Review Summary: One of the most impressive freshmen efforts ever, Kill Em All was a significant, innovative outing at its time, and still stands as exceptional listening today. Though I slightly prefer Ride the Lightning or Master of Puppets, Kill 'Em All is an essential
Kill ‘Em All by Metallica- Review
Kill ‘Em All Personnel:
James Hetfield- rhythm guitar, vocals
Lars Ulrich- drums
Cliff Burton- bass guitar
Kirk Hammett- lead guitar
Imagine if you combined the punk flare of Motorhead, the extreme play of Venom, and the raw aggression of Di’Anno-era Iron Maiden, sped the music up to insanely fast levels, and weighted the sound to thrash metal standards. Then you might have something that looks like heavy metal colossus Metallica’s 1983 debut album, Kill ‘Em All. Influenced heavily by punk rock, extreme metal, and the New Wave of British Heavy Metal, Kill ‘Em All not only proved to be one of the select freshmen efforts in metal history that achieved greatness, but also arguably spawned two new metal subgenres- Thrash metal and speed metal. It also began the career of today’s biggest metal band, attracted some controversy for some guitar riffs contributed by Megadeth front man Dave Mustaine, and gave metal heads their first American band to head-bang to. Anyway you stretch it, Kill ‘Em All is a monumental album, and after its release, metal would never be the same again.
Ask for band members’ performances, not much more could be asked of them, considering their age and the fact that this is a freshmen effort. James Hetfield is capable of taking his voice quite high in this album, which does not stand true for later releases, but he still has a bit of trouble controlling his voice. His rhythm guitar is terrifically distorted and speedy. Kirk Hammett’s solos are ridiculously fast to put it simply. Cliff Burton provides a cutting-edge solo in the middle of the record on bass. Lars Ulrichs’s drums are not exceptional, but at least serviceable and fitting.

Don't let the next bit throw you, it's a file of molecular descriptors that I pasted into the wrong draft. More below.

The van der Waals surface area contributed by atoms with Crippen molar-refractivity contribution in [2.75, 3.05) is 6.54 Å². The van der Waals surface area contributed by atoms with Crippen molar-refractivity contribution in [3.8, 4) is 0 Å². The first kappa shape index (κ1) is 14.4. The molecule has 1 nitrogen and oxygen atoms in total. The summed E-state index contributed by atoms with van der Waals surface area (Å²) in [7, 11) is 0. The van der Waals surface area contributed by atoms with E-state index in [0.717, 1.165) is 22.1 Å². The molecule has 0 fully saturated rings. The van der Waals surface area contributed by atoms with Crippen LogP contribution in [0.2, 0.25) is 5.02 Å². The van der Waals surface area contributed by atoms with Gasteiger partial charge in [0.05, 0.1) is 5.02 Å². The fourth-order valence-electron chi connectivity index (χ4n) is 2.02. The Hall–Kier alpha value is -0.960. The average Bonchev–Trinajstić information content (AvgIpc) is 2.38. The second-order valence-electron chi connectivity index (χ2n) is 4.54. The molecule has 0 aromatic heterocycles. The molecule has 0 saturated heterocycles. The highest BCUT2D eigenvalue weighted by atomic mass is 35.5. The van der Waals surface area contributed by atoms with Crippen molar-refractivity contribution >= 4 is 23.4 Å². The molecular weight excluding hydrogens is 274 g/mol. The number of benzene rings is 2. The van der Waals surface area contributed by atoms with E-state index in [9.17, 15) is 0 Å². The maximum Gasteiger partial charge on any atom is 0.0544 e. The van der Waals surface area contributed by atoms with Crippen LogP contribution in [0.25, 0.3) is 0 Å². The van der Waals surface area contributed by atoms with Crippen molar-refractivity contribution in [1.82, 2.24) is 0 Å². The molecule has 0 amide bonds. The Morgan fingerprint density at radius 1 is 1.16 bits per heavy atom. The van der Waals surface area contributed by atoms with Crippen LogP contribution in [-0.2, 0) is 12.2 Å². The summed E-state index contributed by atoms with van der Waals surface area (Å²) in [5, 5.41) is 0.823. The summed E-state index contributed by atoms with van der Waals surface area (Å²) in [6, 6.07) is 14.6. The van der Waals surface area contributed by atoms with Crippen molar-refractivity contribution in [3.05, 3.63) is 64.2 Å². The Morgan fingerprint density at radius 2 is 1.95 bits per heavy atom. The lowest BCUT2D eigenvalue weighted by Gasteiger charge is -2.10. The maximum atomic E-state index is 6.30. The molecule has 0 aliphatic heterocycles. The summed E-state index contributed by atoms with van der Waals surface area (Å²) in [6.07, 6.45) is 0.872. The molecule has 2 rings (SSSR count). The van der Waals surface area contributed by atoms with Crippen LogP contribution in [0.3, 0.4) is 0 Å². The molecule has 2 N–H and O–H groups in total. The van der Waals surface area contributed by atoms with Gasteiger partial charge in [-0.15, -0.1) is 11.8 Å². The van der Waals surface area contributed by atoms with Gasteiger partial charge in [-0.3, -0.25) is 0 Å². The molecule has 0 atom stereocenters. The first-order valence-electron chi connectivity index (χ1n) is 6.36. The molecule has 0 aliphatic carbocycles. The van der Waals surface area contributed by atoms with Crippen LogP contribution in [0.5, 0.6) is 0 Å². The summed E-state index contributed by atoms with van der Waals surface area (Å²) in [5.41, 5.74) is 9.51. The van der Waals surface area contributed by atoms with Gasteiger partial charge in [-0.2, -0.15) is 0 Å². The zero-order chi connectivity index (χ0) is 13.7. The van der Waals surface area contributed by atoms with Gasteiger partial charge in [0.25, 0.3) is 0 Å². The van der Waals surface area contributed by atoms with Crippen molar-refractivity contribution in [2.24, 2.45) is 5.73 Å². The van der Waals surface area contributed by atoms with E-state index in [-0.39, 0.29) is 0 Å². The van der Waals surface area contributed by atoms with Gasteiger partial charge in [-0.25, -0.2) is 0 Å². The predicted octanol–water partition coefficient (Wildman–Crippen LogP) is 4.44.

One must remember that Kill ‘Em All was created by four fresh youths bursting at the seams to play their hearts out. This means that the record is empty of any sappy material. Virtually every song on the album focuses on two things- Rebelliously rocking out or committing acts of evil. Combining these lyrics with songs that actually sound fairly upbeat instrumentally gives the album a very interesting, original feel. Now, guitar riffs can make or break any rock album, and Metallica more than comes through big in this category with some relentless, catchy, Diamond-Head-esque guitar work. This is thanks in part to some excellent riffs contributed by Dave Mustaine, who currently fronts Metallica’s thrash brothers Megadeth. Considering the excellcence of his riffs, Mustaine definitely deserves an honorable mention for the success of the album. It is obvious that the band is trying to play as fast as possible on this record, which can be a bit overwhelming at first, but ends up adding to the original sound of this LP.